Monday, April 12, 2010

The British Invasion

For the past couple of months now we've been RAVING about the brand new British Invasion DVD Series just released by Reelin' In The Years Productions ...

The initial series features special discs spotlighting the music of Gerry and the Pacemakers, Herman's Hermits, Dusty Springfield and The Small Faces ... and, if you buy the special box set (containing all four of these DVDs) you also get a BONUS DVD featuring extended interviews and more musical highlights.

We first heard the good news that this was going to be an on-going series a few weeks ago ... and we were already chomping at the bit to see which artists might be spotlighted next.

Then we just received this announcement from Bob Merlis, along with some media coverage regarding the next series of releases ... and we can't WAIT!!!

Check this out:

We've been working to spread the good word about the British Invasion DVD series that's been out just a couple of weeks. Volumes cover the music of Herman's Hermits, Small Faces, Gerry & The Pacemakers and Dusty Springfield packaged together with a bonus disc that comes with the box set. I'm just back from NY where British Consul-General Sir Alan Collins hosted a wonderful celebration of those releases with a reception at the UK Consulate offices. The event was attended by a gaggle of media people as well as actual British invaders Ian McLagan of the Small Faces (now a resident of Austin, TX and a U.S. citizen) and Keith Hopwood, guitarist extraordinaire of Herman's Hermits. They were joined by some home-grown musicians who have a deep appreciation of the British Invasion era. These included Marshall Crenshaw (factoid: he played John Lennon in Beatlemania! before launching his career as a singer / songwriter and then played Buddy Holly in "La Bamba"), Handsome Dick Manitoba of the the seminal and legendary punk band The Dictators and Genya Ravan who fronted Ten Wheel Drive and, prior to that, Goldie & The Gingerbreads, the first all-female rock band to be signed to a major label. They formed in 1962, actually a bit in advance of the first wave of the British Invasion.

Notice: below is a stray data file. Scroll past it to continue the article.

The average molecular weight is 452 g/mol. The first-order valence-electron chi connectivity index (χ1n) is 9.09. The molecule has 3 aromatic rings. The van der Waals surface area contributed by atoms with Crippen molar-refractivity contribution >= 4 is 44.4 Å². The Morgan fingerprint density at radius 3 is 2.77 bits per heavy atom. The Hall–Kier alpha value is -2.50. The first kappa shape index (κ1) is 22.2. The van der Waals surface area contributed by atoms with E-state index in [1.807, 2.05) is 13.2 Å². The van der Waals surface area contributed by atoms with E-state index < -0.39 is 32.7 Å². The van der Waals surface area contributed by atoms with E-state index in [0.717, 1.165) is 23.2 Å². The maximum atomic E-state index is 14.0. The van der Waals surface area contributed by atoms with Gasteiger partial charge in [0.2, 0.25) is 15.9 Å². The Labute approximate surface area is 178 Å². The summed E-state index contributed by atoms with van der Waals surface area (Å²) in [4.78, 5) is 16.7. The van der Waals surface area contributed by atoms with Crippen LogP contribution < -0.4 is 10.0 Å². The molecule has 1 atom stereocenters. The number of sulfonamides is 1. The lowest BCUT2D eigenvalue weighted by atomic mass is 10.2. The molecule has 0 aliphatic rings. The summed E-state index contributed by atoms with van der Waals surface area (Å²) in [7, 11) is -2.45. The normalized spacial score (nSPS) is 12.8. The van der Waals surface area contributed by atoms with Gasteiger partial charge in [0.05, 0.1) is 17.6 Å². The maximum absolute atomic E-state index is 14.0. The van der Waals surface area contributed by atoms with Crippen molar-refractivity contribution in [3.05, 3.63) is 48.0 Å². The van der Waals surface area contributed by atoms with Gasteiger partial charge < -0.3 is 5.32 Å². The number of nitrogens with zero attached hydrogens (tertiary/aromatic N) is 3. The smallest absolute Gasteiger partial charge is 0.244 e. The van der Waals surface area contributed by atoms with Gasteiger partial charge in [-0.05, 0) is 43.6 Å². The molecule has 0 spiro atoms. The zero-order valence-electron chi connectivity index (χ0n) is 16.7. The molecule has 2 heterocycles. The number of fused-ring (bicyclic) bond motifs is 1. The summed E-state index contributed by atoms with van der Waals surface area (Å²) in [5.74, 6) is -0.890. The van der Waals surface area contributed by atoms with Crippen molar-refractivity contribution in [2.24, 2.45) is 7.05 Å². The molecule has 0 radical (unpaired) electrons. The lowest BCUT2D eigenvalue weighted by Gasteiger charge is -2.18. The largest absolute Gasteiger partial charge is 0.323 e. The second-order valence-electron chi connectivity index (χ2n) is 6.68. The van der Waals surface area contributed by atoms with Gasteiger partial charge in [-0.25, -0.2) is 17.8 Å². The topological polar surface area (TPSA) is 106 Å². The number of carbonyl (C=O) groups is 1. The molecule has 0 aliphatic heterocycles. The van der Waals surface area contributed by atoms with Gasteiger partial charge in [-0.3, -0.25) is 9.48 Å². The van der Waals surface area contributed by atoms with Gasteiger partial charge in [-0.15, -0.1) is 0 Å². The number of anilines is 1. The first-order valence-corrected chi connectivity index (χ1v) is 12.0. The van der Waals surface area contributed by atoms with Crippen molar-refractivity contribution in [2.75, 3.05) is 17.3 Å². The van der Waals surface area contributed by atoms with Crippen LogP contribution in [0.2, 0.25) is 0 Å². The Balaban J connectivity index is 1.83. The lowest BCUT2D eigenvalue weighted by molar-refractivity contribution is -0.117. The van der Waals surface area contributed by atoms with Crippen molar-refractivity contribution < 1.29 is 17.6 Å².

The big news at the event came from David Peck, Reelin' In The Years Productions' president and one of the producers of the series who announced three of the bands that will be chronicled in the next British Invasion series slated for release this fall: The Hollies (just inducted into the Rock and Roll Hall of Fame), Manfred Mann and cult faves The Pretty Things.
Check out Jim Bessman's account of the event that's pasted below; it's a wonderful tale about Robert Kenison, member of idiosyncratic midwestern rock band Dr. Bop & The Headliners, getting to meet Keith Hopwood again five decades after their original encounter in Madison, WI:

'British Invasion' DVD launch brings together rock 'n' roll legends
April 10, 2010 -
Manhattan Local Music Examiner
Jim Bessman
It was a remarkable reunion of two rock 'n' roll legends from both sides of the Atlantic Thursday evening at the British Consulate-General in New York for Reelin' in the Years Productions' launch party for its British Invasion DVD series.
The series features single-disc documentaries of Dusty Springfield, the Small Faces, Herman's Hermits and Gerry & The Pacemakers. Consul General Sir Alan Collins hosted the event, which starred Small Faces keyboardist Ian McLagan and Herman's Hermits guitarist Keith Hopwood.
Also in attendance was
Robert Kenison, a.k.a. Troy Sharmel of the legendary 1970s Madison, Wis.-based rock 'n' roll show band Dr. Bop & The Headliners. Kenison re-introduced himself to Hopwood, whom he recalled chauffeuring around in Dr. Bop's limo when Herman's Hermits performed in Madison.
"Our manager was Ken Adamany, who also managed Cheap Trick," said Kenison afterwards. "He would rent out our limo to touring acts when they came to town. But it was so long ago that now I'm not sure if it was Herman's Hermits or Rare Earth that I chauffeured! But I do know I ended up having drinks with Herman's Hermits at the Park Motor Inn across the street from the State Capitol."
And Kenison did indeed enjoy an animated conversation with Hopwood at the Consulate-General regarding the two guitarists' mutual guitar hero -- and Herman's Hermits' underappreciated influence in their own right.